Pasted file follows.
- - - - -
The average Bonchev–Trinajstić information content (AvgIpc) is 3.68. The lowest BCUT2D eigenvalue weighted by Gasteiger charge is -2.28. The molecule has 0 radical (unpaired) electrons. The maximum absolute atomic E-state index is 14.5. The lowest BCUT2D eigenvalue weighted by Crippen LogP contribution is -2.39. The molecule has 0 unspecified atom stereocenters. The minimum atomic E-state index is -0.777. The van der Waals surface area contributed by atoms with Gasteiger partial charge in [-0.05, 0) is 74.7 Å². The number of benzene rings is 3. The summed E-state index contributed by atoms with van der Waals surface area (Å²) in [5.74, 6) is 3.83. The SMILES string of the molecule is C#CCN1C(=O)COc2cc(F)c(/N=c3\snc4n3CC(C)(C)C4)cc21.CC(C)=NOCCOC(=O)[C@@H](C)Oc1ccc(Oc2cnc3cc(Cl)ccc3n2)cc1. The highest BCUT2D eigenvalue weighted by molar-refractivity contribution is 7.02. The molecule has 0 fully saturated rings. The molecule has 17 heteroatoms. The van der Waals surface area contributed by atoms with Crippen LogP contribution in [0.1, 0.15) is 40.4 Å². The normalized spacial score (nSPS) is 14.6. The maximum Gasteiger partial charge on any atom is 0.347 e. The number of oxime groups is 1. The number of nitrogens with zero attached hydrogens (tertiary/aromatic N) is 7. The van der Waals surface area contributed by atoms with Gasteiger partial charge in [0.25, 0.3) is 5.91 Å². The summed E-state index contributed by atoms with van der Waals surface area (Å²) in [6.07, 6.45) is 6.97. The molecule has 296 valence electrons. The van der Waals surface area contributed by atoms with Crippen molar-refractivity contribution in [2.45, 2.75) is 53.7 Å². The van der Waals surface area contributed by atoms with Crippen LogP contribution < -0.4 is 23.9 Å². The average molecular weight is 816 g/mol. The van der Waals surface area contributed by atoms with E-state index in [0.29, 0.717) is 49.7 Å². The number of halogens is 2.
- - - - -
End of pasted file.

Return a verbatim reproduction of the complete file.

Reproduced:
The average Bonchev–Trinajstić information content (AvgIpc) is 3.68. The lowest BCUT2D eigenvalue weighted by Gasteiger charge is -2.28. The molecule has 0 radical (unpaired) electrons. The maximum absolute atomic E-state index is 14.5. The lowest BCUT2D eigenvalue weighted by Crippen LogP contribution is -2.39. The molecule has 0 unspecified atom stereocenters. The minimum atomic E-state index is -0.777. The van der Waals surface area contributed by atoms with Gasteiger partial charge in [-0.05, 0) is 74.7 Å². The number of benzene rings is 3. The summed E-state index contributed by atoms with van der Waals surface area (Å²) in [5.74, 6) is 3.83. The SMILES string of the molecule is C#CCN1C(=O)COc2cc(F)c(/N=c3\snc4n3CC(C)(C)C4)cc21.CC(C)=NOCCOC(=O)[C@@H](C)Oc1ccc(Oc2cnc3cc(Cl)ccc3n2)cc1. The highest BCUT2D eigenvalue weighted by molar-refractivity contribution is 7.02. The molecule has 0 fully saturated rings. The molecule has 17 heteroatoms. The van der Waals surface area contributed by atoms with Crippen LogP contribution in [0.1, 0.15) is 40.4 Å². The normalized spacial score (nSPS) is 14.6. The maximum Gasteiger partial charge on any atom is 0.347 e. The number of oxime groups is 1. The number of nitrogens with zero attached hydrogens (tertiary/aromatic N) is 7. The van der Waals surface area contributed by atoms with Gasteiger partial charge in [0.25, 0.3) is 5.91 Å². The summed E-state index contributed by atoms with van der Waals surface area (Å²) in [6.07, 6.45) is 6.97. The molecule has 296 valence electrons. The van der Waals surface area contributed by atoms with Crippen molar-refractivity contribution in [2.45, 2.75) is 53.7 Å². The van der Waals surface area contributed by atoms with Crippen LogP contribution < -0.4 is 23.9 Å². The average molecular weight is 816 g/mol. The van der Waals surface area contributed by atoms with E-state index in [0.29, 0.717) is 49.7 Å². The number of halogens is 2.